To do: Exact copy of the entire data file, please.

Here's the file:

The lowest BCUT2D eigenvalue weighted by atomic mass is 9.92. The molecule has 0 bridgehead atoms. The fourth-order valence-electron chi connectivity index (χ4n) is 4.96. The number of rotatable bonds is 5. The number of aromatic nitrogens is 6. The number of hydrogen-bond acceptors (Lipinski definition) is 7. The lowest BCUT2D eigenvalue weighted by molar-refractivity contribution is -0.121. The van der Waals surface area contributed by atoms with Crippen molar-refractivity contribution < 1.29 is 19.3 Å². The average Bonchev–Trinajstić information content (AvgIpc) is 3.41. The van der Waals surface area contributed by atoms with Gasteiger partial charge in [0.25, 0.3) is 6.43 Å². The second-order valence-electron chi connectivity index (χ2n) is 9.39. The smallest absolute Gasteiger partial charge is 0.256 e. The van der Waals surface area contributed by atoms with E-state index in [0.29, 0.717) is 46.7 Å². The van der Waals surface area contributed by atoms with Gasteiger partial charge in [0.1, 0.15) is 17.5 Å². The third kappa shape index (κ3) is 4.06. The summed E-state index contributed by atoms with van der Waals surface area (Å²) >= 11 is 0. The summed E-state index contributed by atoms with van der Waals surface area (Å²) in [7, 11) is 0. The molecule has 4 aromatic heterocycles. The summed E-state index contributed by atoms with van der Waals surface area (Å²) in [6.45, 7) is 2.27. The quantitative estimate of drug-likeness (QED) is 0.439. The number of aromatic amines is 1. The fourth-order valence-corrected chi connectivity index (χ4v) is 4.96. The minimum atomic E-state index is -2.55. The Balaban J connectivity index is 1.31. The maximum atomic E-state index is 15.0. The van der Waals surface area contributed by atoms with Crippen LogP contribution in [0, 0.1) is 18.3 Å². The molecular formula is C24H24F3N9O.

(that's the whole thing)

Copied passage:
The lowest BCUT2D eigenvalue weighted by atomic mass is 9.92. The molecule has 0 bridgehead atoms. The fourth-order valence-electron chi connectivity index (χ4n) is 4.96. The number of rotatable bonds is 5. The number of aromatic nitrogens is 6. The number of hydrogen-bond acceptors (Lipinski definition) is 7. The lowest BCUT2D eigenvalue weighted by molar-refractivity contribution is -0.121. The van der Waals surface area contributed by atoms with Crippen molar-refractivity contribution < 1.29 is 19.3 Å². The average Bonchev–Trinajstić information content (AvgIpc) is 3.41. The van der Waals surface area contributed by atoms with Gasteiger partial charge in [0.25, 0.3) is 6.43 Å². The second-order valence-electron chi connectivity index (χ2n) is 9.39. The smallest absolute Gasteiger partial charge is 0.256 e. The van der Waals surface area contributed by atoms with E-state index in [0.29, 0.717) is 46.7 Å². The van der Waals surface area contributed by atoms with Gasteiger partial charge in [0.1, 0.15) is 17.5 Å². The third kappa shape index (κ3) is 4.06. The summed E-state index contributed by atoms with van der Waals surface area (Å²) >= 11 is 0. The summed E-state index contributed by atoms with van der Waals surface area (Å²) in [7, 11) is 0. The molecule has 4 aromatic heterocycles. The summed E-state index contributed by atoms with van der Waals surface area (Å²) in [6.45, 7) is 2.27. The quantitative estimate of drug-likeness (QED) is 0.439. The number of aromatic amines is 1. The fourth-order valence-corrected chi connectivity index (χ4v) is 4.96. The minimum atomic E-state index is -2.55. The Balaban J connectivity index is 1.31. The maximum atomic E-state index is 15.0. The van der Waals surface area contributed by atoms with Crippen LogP contribution in [0, 0.1) is 18.3 Å². The molecular formula is C24H24F3N9O.